Motivating and Rewarding Employees (Early theories of motivation…
Motivating and Rewarding Employees
The process by which a person's efforts are energized,directed,and sustained toward attaining a goal
3 Key elements
Effort that's directed toward,and consistent with,organizational goals is the kind of effort we want from employees.
We want employees to persist in putting forth effort to achieve those goals.
Energy element is a measure of intensity or drive.
Early theories of motivation
Maslow's Hierarchy of Needs Theory
Security and protection from harm
Assurance that physical needs will continue to be met
Other physical requirements
McGregor's Theory X and Theory Y
A negative view of people that assumes workers have little ambition,dislike work,want to avoid responsibility,and need to be closely controlled to work effectively.
A positive view that assumes employees enjoy work,seek out and accept responsibility,and exercise self-direction.
Herzberg's Two-Factor Theory
Herzberg's motivation theory,which proposes that intrinsic factors are related to job satisfaction and motivation,whereas extrinsic factors are associated with job dissatisfaction
Relationship with supervisor
Relationship with peers
Relationship with employees
Satisfaction vs. Dissatisfaction
When hygiene factors are adequate,people won't be dissatisfied,but they won't be motivated,either.
To motivate people,use the motivators.
McClelland's Three-Needs Theory
Need for power
The need to make others behave in a way that they would not have behaved otherwise
Need for affiliation
The desire for friendly and close interpersonal relationships
Need for achievement
The drive to succeed and excel in relation to a set of standards
nAch has been researched the most
Receiving rapid and unambiguous feedback on their performance in order to tell whether they're improving
Moderately challenging goals
Jobs that offer personal responsibility for finding solutions to problems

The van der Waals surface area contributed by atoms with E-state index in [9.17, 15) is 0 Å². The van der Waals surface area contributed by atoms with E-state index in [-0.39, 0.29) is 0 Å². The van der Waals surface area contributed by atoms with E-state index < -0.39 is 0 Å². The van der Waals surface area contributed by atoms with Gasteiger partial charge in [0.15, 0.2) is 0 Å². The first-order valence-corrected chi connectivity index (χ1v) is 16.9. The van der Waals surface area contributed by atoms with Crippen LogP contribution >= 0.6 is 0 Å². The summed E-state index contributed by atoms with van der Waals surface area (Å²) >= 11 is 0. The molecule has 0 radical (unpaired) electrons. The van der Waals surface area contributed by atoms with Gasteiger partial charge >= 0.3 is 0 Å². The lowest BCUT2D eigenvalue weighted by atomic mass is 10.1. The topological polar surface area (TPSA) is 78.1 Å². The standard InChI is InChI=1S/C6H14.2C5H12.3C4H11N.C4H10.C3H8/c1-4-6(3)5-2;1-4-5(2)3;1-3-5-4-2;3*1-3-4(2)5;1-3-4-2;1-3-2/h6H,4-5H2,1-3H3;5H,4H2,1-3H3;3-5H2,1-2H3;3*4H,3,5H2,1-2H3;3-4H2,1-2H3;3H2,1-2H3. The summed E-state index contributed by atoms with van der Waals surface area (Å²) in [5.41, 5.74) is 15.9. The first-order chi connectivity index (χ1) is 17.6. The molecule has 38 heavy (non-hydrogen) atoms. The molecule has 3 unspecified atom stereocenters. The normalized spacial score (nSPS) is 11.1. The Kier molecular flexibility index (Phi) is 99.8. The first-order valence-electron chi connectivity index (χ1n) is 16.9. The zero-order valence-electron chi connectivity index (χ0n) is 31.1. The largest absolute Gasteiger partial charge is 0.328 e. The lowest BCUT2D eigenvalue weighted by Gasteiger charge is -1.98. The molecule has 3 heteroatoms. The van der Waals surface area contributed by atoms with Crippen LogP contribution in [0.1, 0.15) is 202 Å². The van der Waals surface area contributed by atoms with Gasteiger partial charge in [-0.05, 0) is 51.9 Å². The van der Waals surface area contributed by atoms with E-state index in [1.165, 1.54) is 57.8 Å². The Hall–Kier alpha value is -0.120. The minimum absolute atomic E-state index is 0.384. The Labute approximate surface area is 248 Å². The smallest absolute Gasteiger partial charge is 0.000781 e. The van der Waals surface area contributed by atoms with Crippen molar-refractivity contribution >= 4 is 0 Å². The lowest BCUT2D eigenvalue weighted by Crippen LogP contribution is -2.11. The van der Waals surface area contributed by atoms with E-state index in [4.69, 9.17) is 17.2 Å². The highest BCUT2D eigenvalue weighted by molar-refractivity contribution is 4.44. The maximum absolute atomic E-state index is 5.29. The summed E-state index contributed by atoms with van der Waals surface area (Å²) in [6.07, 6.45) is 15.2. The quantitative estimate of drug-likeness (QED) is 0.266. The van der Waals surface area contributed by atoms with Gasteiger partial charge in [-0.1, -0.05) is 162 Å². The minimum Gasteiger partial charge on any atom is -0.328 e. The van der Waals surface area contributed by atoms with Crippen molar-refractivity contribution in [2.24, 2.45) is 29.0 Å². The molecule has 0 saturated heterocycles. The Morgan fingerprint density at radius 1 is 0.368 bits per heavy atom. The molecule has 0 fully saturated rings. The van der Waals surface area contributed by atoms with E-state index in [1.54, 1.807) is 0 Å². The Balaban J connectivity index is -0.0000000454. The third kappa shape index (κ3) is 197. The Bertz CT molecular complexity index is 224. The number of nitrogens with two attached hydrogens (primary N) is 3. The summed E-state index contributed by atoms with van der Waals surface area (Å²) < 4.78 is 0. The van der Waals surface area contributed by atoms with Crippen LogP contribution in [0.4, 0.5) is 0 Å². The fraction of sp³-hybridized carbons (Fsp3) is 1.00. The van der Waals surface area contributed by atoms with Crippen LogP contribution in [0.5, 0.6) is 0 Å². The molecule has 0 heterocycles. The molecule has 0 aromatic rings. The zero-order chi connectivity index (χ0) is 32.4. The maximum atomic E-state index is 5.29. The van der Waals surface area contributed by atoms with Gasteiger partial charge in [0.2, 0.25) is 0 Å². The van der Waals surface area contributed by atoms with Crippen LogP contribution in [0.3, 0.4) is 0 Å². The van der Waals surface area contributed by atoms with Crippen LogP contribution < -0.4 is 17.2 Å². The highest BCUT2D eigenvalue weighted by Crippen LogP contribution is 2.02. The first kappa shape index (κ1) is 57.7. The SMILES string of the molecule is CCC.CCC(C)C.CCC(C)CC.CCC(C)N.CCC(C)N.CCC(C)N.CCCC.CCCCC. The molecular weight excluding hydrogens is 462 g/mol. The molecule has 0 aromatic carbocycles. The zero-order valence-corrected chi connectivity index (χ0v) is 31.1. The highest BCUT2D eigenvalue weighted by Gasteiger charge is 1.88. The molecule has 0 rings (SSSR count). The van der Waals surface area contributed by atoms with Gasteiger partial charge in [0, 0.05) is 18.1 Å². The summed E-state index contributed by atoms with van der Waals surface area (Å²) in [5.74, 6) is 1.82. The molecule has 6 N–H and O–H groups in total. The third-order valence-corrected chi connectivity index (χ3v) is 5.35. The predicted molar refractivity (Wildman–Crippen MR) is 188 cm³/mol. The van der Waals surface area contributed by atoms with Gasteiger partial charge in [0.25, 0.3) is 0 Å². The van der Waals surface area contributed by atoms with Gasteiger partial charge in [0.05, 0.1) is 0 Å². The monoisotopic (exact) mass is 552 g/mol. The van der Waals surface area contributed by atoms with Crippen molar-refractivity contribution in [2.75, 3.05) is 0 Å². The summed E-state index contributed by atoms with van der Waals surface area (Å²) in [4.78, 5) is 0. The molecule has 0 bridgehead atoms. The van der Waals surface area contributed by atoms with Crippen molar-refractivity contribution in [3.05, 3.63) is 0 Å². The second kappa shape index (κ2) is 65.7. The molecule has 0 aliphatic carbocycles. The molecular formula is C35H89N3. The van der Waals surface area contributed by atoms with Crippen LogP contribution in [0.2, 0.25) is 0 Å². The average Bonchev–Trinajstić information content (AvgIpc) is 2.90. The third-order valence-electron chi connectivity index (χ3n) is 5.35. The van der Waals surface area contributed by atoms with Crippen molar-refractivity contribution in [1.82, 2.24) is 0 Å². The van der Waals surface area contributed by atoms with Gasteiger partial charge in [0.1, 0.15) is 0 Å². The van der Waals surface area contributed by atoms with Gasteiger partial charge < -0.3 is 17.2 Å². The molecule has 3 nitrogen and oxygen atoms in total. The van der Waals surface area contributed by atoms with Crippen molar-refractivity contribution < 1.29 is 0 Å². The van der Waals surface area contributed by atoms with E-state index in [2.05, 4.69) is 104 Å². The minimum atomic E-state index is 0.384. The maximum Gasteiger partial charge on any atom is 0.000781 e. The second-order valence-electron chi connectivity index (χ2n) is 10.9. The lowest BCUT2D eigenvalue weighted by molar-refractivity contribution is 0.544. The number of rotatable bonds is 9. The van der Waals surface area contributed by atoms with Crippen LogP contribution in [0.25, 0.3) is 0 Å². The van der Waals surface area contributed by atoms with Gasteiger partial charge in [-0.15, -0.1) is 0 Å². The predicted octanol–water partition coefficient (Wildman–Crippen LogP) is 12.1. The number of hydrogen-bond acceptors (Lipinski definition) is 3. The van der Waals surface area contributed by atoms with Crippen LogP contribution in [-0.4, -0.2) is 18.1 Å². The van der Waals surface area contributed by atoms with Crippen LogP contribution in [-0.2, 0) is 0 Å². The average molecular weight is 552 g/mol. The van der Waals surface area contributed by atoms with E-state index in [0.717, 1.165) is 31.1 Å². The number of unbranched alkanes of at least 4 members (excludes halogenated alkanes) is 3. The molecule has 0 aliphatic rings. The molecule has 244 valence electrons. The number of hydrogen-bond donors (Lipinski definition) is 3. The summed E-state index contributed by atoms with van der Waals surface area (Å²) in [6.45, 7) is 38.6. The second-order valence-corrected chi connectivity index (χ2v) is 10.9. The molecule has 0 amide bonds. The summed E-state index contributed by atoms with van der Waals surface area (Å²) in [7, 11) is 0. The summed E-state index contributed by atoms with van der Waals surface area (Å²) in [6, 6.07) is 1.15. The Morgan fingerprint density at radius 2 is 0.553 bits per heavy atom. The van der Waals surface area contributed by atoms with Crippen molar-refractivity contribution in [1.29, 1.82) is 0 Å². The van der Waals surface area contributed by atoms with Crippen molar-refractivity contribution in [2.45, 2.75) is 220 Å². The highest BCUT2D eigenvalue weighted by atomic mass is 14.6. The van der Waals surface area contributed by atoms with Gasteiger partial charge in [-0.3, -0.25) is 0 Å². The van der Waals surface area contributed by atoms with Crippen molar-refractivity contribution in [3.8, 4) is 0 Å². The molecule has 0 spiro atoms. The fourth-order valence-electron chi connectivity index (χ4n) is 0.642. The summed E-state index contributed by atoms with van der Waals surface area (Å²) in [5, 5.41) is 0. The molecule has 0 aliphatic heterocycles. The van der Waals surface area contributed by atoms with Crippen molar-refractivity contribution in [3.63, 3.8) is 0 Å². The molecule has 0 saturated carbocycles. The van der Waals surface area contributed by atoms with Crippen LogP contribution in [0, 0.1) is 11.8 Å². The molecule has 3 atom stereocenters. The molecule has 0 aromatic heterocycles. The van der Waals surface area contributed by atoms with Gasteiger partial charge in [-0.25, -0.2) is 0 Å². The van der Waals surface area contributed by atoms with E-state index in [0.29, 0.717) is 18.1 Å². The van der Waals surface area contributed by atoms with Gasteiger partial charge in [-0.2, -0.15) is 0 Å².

Contemporary theories of motivation
3 Other contingencies besides feedback
5 Core job dimensions
The proposition that specific goals increase performance and that difficult goals,when accepted,result in higher performance than do easy goals
Guidelines for Job Redesign
Establish client relationships
Expand jobs vertically
Form natural work units
Open feedback channels
Core job dimension
Job Characteristics Model
The theory that an employee compares his or her job's input-to-outcome ratio with that of relevant others and then corrects any inequity
Perceived fairness of the amount and allocation of rewards among individuals
Perceived fairness of the process used to determine the distribution of rewards
3 Referent categories
The "system" category includes organizational pay policies,procedures,and allocation.
The "self" category refers to inputs-outcomes ratios that are unique to the individual.
The "persons" category includes other individuals with similar jobs in the same organization but also includes friends,neighbors,or professional associates
Equity theory relationships
Perceived ratio comparison
Valence/Attractiveness of reward
Integrating Contemporary Theories of Motivation
Goals Direct Behavior
Current motivation issues
Managers motivate unique groups of workers
Motivating a diverse workforce
Motivating contingent workers
The desire for interesting work seems to be global
Employee recognition programs
Programs that consist of personal attention and expressions of interest,approval,and appreciation for a job well done
Variable compensation plans that pay employees on the basis of some performance measure
A motivational approach in which an organization's financial statements are shared with all employees